Since children have been back at school calls to the NSPCC helpline about concerns of sexual abuse about concerns of sexual abuse have gone up. The NSPCC made the decision to produce an online assembly so they can still be in schools. Primary schools can sign up, for free, to access the assemblies and resources via NSPCC Learning.
PRIMARY schools in Northern Ireland can now empower children virtually on how to speak out about abuse and neglect as the NSPCC reveals referrals from its helpline continue to rise since lockdown.
The charity today (Monday, October 12) launches an online version of its Speak Out. Stay Safe assemblies with guest hosts, TV presenters Ant and Dec.
New data shows that since children have gone back to school in September, the NSPCC helpline has dealt with 827 contacts across the UK about sexual abuse.
This was a 10% increase across the UK when compared to the four-month period since lockdown (April to August), when the monthly average for this issue was 754 contacts.
The NSPCC helpline made 75 referrals in September 2020, on a range of issues including sexual abuse, to agencies including police and local authorities in Northern Ireland in September – up from the monthly average since lockdown of 54.
The monthly average of referrals pre-lockdown was 53.
The national lockdown left many children trapped indoors with their abusers for months on end, and the main issues the helpline heard about were physical and emotional abuse and neglect.
It is vital that children know what to do and who to speak to if something is happening in their life which is making them feel scared or anxious.
Before the pandemic the NSPCC delivered its assemblies face-to-face, in more than 93% of all primary schools in Northern Ireland.
In the academic year 2019/20, the charity visited 170 schools in Northern Ireland and delivered workshops to more than 33,500 pupils before lockdown was imposed.
At this current time, NSPCC school volunteers can no longer deliver the assembly in person, so instead the organisation has made a 30-minute online Speak Out. Stay Safe assembly available to all primary schools in the UK.
In an accessible and age appropriate way, the assembly helps children understand how to recognise different forms of abuse, and how to speak out if they need to.
The NSPCC is also offering supporting teaching materials with plenty of engaging activities. The assembly and resources are also available in British Sign Language (BSL).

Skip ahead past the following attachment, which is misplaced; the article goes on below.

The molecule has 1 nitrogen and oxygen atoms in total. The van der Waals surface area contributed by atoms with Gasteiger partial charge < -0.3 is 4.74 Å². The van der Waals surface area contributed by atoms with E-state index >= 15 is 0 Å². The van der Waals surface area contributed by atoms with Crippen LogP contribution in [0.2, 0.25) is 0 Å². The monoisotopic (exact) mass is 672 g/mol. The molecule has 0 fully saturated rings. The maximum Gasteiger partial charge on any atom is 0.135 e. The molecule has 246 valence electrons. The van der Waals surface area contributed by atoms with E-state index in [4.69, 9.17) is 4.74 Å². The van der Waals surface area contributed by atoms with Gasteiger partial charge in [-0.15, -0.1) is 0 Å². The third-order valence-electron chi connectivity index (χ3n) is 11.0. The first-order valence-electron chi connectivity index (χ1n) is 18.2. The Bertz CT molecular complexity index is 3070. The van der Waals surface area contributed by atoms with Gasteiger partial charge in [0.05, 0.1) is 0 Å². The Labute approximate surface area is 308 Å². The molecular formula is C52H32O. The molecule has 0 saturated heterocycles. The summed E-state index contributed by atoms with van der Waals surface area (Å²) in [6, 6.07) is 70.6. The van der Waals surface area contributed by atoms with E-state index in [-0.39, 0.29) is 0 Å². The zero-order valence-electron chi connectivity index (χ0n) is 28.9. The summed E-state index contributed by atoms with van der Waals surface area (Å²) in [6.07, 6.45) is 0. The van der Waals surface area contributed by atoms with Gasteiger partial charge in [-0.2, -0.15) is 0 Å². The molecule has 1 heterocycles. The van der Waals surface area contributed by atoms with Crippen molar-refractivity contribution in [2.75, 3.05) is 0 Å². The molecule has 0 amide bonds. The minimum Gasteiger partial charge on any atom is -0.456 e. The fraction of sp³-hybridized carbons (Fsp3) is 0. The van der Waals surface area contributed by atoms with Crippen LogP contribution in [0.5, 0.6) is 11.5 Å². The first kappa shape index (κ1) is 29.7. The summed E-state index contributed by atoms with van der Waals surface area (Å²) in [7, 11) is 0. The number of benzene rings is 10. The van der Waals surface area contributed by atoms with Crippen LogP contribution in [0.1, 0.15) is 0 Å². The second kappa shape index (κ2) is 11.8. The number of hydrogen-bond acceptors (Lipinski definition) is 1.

As well as this, it also focuses on some of the additional worries that children are experiencing due to the COVID-19 pandemic.
Hosts Ant & Dec, who’ve been supporting the NSPCC for many years said:
Ant said: “We’re thrilled to be involved with the online version of the NSPCC’s Speak Out. Stay Safe assembly and we’ve had great fun filming with Buddy, the NSPCC mascot.
“We know that the lockdown will have been a difficult time for some children and others may be struggling with being back at school.
Dec added: “This is why the NSPCC’s Speak Out. Stay Safe assembly is so important as it reminds children that no matter what may be worrying them, there is always someone who can help.
“It is a real privilege to be supporting the NSPCC with this online assembly and we want all children to remember that difficult times never have to be dealt with alone.”
In all Speak Out. Stay Safe assemblies children are taught to speak out if they are worried, either to a trusted adult or Childline.
The assemblies help to reinforce key lessons about abuse and neglect that are compulsory for all primary schools.
Karen Walker, School Service manager for Northern Ireland said: “Children have been stuck indoors for many months and at the NSPCC we know for some children home isn’t always a safe place. Many during lockdown will have faced heightened risks.
“As the pandemic continues we all need to be there to support children, and by equipping them with the knowledge and understanding they need to speak out is one vital way we can help ensure their safety.
“I encourage all primary schools to sign up, so that we can help as many children as possible to recognise and report any worries they have.”
To sign-up visit nspcc.org.uk/speakout
Adults concerned about a child can contact the NSPCC helpline seven days a week on 0808 800 5000, or email email@example.com. Children can call Childline on 0800 11 11 from 7.30am to midnight from Monday to Friday or 9am to midnight on weekends. Or they can get in touch via www.childline.org.uk